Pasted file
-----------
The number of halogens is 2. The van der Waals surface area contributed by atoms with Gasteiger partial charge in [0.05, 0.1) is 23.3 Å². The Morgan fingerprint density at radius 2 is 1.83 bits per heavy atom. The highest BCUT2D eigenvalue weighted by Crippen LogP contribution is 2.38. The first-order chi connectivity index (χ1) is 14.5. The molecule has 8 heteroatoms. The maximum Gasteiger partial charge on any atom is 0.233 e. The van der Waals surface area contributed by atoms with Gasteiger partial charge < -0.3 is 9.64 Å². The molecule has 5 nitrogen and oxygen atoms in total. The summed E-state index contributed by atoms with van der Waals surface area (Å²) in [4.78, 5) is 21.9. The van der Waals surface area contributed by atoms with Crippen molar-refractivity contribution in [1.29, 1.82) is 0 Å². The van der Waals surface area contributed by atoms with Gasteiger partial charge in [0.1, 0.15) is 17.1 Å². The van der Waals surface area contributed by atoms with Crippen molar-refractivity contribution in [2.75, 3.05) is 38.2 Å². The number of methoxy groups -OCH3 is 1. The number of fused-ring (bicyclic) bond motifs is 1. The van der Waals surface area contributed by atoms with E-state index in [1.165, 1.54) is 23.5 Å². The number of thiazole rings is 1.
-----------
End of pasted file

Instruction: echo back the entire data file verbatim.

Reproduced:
The number of halogens is 2. The van der Waals surface area contributed by atoms with Gasteiger partial charge in [0.05, 0.1) is 23.3 Å². The Morgan fingerprint density at radius 2 is 1.83 bits per heavy atom. The highest BCUT2D eigenvalue weighted by Crippen LogP contribution is 2.38. The first-order chi connectivity index (χ1) is 14.5. The molecule has 8 heteroatoms. The maximum Gasteiger partial charge on any atom is 0.233 e. The van der Waals surface area contributed by atoms with Gasteiger partial charge < -0.3 is 9.64 Å². The molecule has 5 nitrogen and oxygen atoms in total. The summed E-state index contributed by atoms with van der Waals surface area (Å²) in [4.78, 5) is 21.9. The van der Waals surface area contributed by atoms with Crippen molar-refractivity contribution in [1.29, 1.82) is 0 Å². The van der Waals surface area contributed by atoms with Gasteiger partial charge in [0.1, 0.15) is 17.1 Å². The van der Waals surface area contributed by atoms with Crippen molar-refractivity contribution in [2.75, 3.05) is 38.2 Å². The number of methoxy groups -OCH3 is 1. The number of fused-ring (bicyclic) bond motifs is 1. The van der Waals surface area contributed by atoms with E-state index in [1.165, 1.54) is 23.5 Å². The number of thiazole rings is 1.